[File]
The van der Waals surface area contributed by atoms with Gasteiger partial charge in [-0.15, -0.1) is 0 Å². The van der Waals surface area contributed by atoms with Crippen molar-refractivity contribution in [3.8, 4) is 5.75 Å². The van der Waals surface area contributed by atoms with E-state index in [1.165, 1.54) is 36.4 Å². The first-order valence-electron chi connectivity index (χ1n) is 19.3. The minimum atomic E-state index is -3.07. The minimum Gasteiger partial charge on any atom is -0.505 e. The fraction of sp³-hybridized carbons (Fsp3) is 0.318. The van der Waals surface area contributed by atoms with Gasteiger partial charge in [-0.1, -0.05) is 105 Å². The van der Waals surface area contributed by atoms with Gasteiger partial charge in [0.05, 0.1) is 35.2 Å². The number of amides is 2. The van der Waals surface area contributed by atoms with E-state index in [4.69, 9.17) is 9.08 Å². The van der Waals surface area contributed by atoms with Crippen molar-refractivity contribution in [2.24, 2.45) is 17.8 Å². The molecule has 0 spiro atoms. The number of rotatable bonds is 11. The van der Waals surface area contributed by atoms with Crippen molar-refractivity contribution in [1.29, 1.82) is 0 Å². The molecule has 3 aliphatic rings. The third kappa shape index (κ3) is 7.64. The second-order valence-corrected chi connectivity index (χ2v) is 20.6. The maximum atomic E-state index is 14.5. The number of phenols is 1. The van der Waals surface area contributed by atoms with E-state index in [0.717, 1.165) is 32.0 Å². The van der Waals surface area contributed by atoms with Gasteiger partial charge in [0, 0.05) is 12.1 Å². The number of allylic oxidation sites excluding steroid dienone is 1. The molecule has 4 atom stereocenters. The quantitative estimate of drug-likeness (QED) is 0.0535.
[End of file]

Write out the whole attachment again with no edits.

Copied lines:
The van der Waals surface area contributed by atoms with Gasteiger partial charge in [-0.15, -0.1) is 0 Å². The van der Waals surface area contributed by atoms with Crippen molar-refractivity contribution in [3.8, 4) is 5.75 Å². The van der Waals surface area contributed by atoms with E-state index in [1.165, 1.54) is 36.4 Å². The first-order valence-electron chi connectivity index (χ1n) is 19.3. The minimum atomic E-state index is -3.07. The minimum Gasteiger partial charge on any atom is -0.505 e. The fraction of sp³-hybridized carbons (Fsp3) is 0.318. The van der Waals surface area contributed by atoms with Gasteiger partial charge in [-0.1, -0.05) is 105 Å². The van der Waals surface area contributed by atoms with Gasteiger partial charge in [0.05, 0.1) is 35.2 Å². The number of amides is 2. The van der Waals surface area contributed by atoms with E-state index in [4.69, 9.17) is 9.08 Å². The van der Waals surface area contributed by atoms with Crippen molar-refractivity contribution in [2.24, 2.45) is 17.8 Å². The molecule has 0 spiro atoms. The number of rotatable bonds is 11. The van der Waals surface area contributed by atoms with Crippen molar-refractivity contribution in [1.29, 1.82) is 0 Å². The molecule has 3 aliphatic rings. The third kappa shape index (κ3) is 7.64. The second-order valence-corrected chi connectivity index (χ2v) is 20.6. The maximum atomic E-state index is 14.5. The number of phenols is 1. The van der Waals surface area contributed by atoms with E-state index in [0.717, 1.165) is 32.0 Å². The van der Waals surface area contributed by atoms with Gasteiger partial charge in [0, 0.05) is 12.1 Å². The number of allylic oxidation sites excluding steroid dienone is 1. The molecule has 4 atom stereocenters. The quantitative estimate of drug-likeness (QED) is 0.0535.